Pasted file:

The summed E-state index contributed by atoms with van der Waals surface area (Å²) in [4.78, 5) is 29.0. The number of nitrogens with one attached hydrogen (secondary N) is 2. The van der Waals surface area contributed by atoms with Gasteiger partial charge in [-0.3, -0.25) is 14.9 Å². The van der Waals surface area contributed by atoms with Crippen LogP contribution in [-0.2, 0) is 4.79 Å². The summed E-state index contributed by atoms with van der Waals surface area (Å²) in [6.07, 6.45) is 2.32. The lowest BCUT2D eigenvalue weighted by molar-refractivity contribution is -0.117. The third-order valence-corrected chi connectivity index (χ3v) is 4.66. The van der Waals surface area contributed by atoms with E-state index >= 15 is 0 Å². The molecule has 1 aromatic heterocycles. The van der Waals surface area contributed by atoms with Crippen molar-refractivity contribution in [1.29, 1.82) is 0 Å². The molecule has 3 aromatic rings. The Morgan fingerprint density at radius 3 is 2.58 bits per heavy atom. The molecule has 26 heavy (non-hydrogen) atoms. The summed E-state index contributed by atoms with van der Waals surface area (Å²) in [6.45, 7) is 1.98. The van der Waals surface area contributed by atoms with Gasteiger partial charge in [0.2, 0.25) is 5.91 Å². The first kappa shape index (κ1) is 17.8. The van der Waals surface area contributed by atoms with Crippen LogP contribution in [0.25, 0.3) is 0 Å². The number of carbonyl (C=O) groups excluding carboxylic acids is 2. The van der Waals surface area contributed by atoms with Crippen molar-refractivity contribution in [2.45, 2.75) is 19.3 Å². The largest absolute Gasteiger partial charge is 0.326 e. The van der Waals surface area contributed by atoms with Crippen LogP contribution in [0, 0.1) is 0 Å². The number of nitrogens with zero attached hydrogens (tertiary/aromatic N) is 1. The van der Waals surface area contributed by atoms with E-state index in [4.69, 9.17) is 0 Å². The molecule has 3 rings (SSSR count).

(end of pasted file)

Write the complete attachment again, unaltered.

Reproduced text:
The summed E-state index contributed by atoms with van der Waals surface area (Å²) in [4.78, 5) is 29.0. The number of nitrogens with one attached hydrogen (secondary N) is 2. The van der Waals surface area contributed by atoms with Gasteiger partial charge in [-0.3, -0.25) is 14.9 Å². The van der Waals surface area contributed by atoms with Crippen LogP contribution in [-0.2, 0) is 4.79 Å². The summed E-state index contributed by atoms with van der Waals surface area (Å²) in [6.07, 6.45) is 2.32. The lowest BCUT2D eigenvalue weighted by molar-refractivity contribution is -0.117. The third-order valence-corrected chi connectivity index (χ3v) is 4.66. The van der Waals surface area contributed by atoms with E-state index >= 15 is 0 Å². The molecule has 1 aromatic heterocycles. The van der Waals surface area contributed by atoms with Crippen molar-refractivity contribution in [1.29, 1.82) is 0 Å². The molecule has 3 aromatic rings. The Morgan fingerprint density at radius 3 is 2.58 bits per heavy atom. The molecule has 26 heavy (non-hydrogen) atoms. The summed E-state index contributed by atoms with van der Waals surface area (Å²) in [6.45, 7) is 1.98. The van der Waals surface area contributed by atoms with Gasteiger partial charge in [0.2, 0.25) is 5.91 Å². The first kappa shape index (κ1) is 17.8. The van der Waals surface area contributed by atoms with Crippen LogP contribution in [0.25, 0.3) is 0 Å². The number of carbonyl (C=O) groups excluding carboxylic acids is 2. The van der Waals surface area contributed by atoms with Crippen molar-refractivity contribution in [2.45, 2.75) is 19.3 Å². The largest absolute Gasteiger partial charge is 0.326 e. The van der Waals surface area contributed by atoms with Crippen LogP contribution in [0, 0.1) is 0 Å². The number of nitrogens with zero attached hydrogens (tertiary/aromatic N) is 1. The van der Waals surface area contributed by atoms with E-state index in [4.69, 9.17) is 0 Å². The molecule has 3 rings (SSSR count).